Worldwide, 1.3 billion people have no access to energy. But is access to energy for all a reasonable aspiration at a time when ecological balance and biodiversity are under threat like never before?

For the ENGIE Foundation, the answer is not in doubt: yes, energy is a right for all! For no energy means no access to drinking water, no schools, no hospitals and little or no economic activity.

That said, universal access to energy has to be achieved in an environmentally-conscious way. To preserve the environment, it is essential to favour clean sources of energy… and to make citizens aware of environmental issues. This is exactly what the ENGIE Foundation aims to achieve through its commitment to access to energy for all and biodiversity.

The energy transition

The energy transition

Women's energy

Women's energy

Development assistance

Development assistance

Fighting global warming

Fighting global warming

Innovation

Innovation

Long-standing partners and flagship projects

The ENGIE Foundation works in close collaboration with NGOs, institutions and associations involved in promoting access to energy for all and biodiversity.

Since 2010, it has been present in Bangladesh, where it helps the NGO Friendship to install solar panels in the villages of the Brahmaputra. In Chile, it partners with the NGO Positive Planet to provide access to electricity in the slums of Santiago. With La Voix De l’Enfant, the ENGIE Foundation launched the flagship Schools, Lights and Rights project, which assists children in nine countries, including six in Africa.

On the environmental front, the ENGIE Foundation has been a partner to the French National Museum of Natural History for over a decade. Among other things, this has seen it sign an exclusive sponsorship contract with the Musée de l’Homme in 2015 for the Balcon des Sciences (a research centre on the relationship between humans and nature) and launch a call for projects for researchers on the subject of the resilience of societies to climate change.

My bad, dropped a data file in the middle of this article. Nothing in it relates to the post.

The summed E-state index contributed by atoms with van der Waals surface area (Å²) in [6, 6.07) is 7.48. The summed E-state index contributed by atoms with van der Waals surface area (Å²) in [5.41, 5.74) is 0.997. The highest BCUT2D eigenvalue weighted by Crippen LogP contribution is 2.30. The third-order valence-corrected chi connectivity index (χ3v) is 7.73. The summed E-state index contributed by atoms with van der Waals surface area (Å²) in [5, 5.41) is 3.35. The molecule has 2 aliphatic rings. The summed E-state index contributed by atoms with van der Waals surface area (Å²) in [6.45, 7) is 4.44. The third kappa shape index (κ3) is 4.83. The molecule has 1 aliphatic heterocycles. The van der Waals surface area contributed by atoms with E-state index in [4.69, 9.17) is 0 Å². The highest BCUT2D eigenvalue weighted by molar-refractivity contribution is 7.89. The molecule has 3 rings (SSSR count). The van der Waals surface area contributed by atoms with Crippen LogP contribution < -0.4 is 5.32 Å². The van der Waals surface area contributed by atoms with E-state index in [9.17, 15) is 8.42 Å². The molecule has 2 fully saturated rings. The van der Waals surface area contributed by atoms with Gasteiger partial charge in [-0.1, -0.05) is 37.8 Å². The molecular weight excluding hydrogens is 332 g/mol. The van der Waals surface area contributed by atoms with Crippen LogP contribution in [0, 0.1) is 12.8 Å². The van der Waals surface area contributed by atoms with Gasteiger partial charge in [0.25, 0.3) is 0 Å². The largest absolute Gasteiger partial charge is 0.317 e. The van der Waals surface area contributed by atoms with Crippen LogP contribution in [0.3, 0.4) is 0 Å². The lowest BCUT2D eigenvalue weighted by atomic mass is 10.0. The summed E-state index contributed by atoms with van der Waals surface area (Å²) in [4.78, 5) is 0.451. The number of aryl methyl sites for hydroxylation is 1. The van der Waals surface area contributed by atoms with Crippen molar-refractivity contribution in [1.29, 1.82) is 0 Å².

« Universal access to sustainable energy by 2030 is a key social objective, and we firmly believe that it can be achieved. The energy transition taking shape globally offers tremendous opportunities to meet this challenge. »

Gérard Mestrallet, Chairman of the Board of Directors of ENGIE
Gerard Mestrallet

« Universal access to sustainable energy by 2030 is a key social objective, and we firmly believe that it can be achieved. The energy transition taking shape globally offers tremendous opportunities to meet this challenge. »

Access to energy for all, a springboard for deprived communities

Autonomous off-grid technologies not connected to centralised networks bring light to deprived rural villages. Photovoltaic panels are fitted to the roofs of shanty towns. Portable solar lamps allow children to continue their homework after dark. These are all examples of innovative initiatives supported by the ENGIE Foundation, in partnership with NGOs, charities or local businesses.

Biodiversity awareness key to sustainable growth

While access to energy for all is essential for development, such development can only be sustainable if it respects our environment. With this in mind, the ENGIE Foundation is committed to projects aimed at creating harmony between people and nature and making us all more aware about issues of biodiversity conservation and global warming.

The projects are varied and ambitious, ranging from an ecological farm in Morocco, permaculture on the outskirts of Paris through to raising awareness among migrants in Thailand about sustainable energies and environmental protection.

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See our projects

Our latest projects